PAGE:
5 Types of Intent Data to Drive Demand Generation

5 Types of Intent Data

Every B2B marketer should be leveraging intent data, with 99% of B2B marketers already doing so in some way. But while many believe intent data is simply one signal to keep an eye on, it’s in fact an umbrella term for multiple different behavioral patterns and signals – all of which, in an ideal world, B2B marketers should be keeping a close eye on.

So what actually is intent data, and what information should you be tapping into in order to drive demand generation, gain a competitive edge and win over potential customers?

Reading time: 6 minutes

Inside Intent Data: Unlocking Demand Generation Results

What is intent data?

Intent data is a type of data that captures user intent signals. It helps companies understand what their target users are looking for and how close they are to making a purchase. It’s collected through various sources such as search engine queries, web visits and social media activity. By analyzing these signals, companies can more accurately predict user intent and tailor their marketing strategies to better meet their needs.

Companies can also use intent data to create more personalized and engaging experiences for their customers. For example, they can offer more relevant products and services to their customers based on their previously expressed intent signals. Intent data can also provide valuable insights into customer behavior that can be used to create more effective marketing campaigns and improve overall customer experience.

3 ways you can collect intent data

If you’re looking to build up your intent data pot, there are three ways you can do this:

First-party intent data

First-party intent data is the data gathered directly from a company’s customers, and is the most reliable source of data as it is collected directly from the customer’s interactions with the company’s website, products and services. First-party intent data is gathered through tracking tools such as cookies and analytics, surveys and other customer feedback and allows marketers to gain better insights into their customer’s behaviors, preferences and interests.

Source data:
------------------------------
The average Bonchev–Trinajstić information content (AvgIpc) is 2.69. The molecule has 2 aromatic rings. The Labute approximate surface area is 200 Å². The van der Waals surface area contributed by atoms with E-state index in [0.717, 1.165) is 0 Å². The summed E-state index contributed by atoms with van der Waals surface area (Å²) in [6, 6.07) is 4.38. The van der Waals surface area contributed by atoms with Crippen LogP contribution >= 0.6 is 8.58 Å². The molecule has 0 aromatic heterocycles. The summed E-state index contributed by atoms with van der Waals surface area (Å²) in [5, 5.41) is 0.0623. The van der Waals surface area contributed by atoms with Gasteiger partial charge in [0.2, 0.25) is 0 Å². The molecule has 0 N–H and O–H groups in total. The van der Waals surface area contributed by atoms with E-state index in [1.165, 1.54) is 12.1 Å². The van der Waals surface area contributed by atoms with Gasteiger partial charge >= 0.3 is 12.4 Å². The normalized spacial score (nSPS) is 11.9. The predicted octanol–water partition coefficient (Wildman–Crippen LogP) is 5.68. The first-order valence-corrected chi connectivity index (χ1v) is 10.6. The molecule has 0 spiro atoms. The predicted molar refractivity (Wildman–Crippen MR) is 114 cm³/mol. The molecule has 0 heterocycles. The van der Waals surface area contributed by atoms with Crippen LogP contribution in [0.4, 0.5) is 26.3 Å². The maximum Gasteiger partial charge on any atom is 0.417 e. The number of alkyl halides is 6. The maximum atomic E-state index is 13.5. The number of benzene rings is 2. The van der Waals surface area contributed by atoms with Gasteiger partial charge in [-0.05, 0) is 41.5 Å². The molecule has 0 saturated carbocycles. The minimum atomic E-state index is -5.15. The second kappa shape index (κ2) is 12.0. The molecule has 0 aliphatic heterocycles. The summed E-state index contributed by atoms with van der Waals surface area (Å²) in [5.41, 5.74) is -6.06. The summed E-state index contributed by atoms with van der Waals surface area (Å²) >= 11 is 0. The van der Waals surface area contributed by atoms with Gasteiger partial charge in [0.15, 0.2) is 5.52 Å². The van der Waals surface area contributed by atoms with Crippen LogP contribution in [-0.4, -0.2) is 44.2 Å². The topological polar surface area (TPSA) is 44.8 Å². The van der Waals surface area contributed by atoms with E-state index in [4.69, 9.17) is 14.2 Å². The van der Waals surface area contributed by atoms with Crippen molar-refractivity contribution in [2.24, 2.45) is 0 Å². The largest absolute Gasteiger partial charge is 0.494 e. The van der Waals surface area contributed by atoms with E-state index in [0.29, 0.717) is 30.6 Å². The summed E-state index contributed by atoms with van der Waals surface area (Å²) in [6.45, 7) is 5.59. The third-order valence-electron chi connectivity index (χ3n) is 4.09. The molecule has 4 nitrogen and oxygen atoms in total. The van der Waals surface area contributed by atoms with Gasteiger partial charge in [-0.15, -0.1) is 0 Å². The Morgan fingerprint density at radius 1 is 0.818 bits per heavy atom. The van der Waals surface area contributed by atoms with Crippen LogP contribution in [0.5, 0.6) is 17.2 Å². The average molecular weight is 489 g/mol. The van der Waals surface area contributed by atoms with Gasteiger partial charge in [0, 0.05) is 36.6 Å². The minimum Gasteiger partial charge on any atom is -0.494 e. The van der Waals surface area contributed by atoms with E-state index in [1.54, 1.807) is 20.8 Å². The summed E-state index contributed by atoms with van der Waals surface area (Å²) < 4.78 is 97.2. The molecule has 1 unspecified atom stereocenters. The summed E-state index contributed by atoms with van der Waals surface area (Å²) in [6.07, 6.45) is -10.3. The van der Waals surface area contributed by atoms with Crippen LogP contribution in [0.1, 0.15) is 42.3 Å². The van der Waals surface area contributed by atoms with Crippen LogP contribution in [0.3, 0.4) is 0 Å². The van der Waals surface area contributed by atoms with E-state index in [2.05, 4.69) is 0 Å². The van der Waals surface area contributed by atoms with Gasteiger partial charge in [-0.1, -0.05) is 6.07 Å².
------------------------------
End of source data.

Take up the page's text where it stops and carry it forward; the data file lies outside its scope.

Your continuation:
Second-party intent data

Second-party intent data is data collected and shared between two companies. This data-sharing may be between businesses that already have an established relationship, or organizations that are looking to build a new relationship. Second-party intent data can provide insights into customer behavior across multiple businesses and can be used to identify trends, target audiences and personalize marketing messages.

Third-party intent data

Third-party intent data is data collected from third-party sources across the internet about a customer’s online behavior, such as their searches, web visits, purchases, and more. This third-party data is typically mined via reverse IP look, bidstream data and media exchange/publishing members, collected from sources such as websites, surveys, and social media, and then compiled into a database.

5 types of intent signals you need to focus on

Here are the 5 types of intent signals that you need to be focusing on if you want your campaigns to bring back greater results.

1. Search intent

What is it?

Keywords and queries – this includes online searches on and off your website.

Why it matters

It can take an average of 12 searches before a B2B buyer engages with a brand, according to Google. This means that every search query counts, and digital signals can be mapped to see how users go from casual research to engagement.

How to use it

By analyzing the trail of micro signals left behind by prospects, marketers can map the buyer journey from the earliest stages, and create relevant content to intercept the research process. But there are different types of search intent to look into if you want to get a full picture of what makes your buyers tick.

  • Informational queries

These are broad searches that cover a range of topics. For instance, wide-ranging key phrases such as “cloud computing” or “how to use collaboration tools”. These make up a large percentage of internet searches and often include generic keywords. For marketers, they provide a view of popular topics and trends.

  • Navigational queries

These are searches relating to a specific brand or website, such as “LinkedIn job search app” or “Inbox Insight content marketing”. They often include semi-generic keywords but are specific to a certain company, providing value to them in terms of measuring things like brand awareness.

  • Internal queries

Internal search queries are the ones that happen within your own site, entered through your main website or blog search bar. The types of keywords used by visitors not only indicate what people are interested in, but it lets you know what content you’re missing. If there are hundreds of searches for a certain topic and users are met with zero results, this is an opportunity to raise your content game.

  • Transactional queries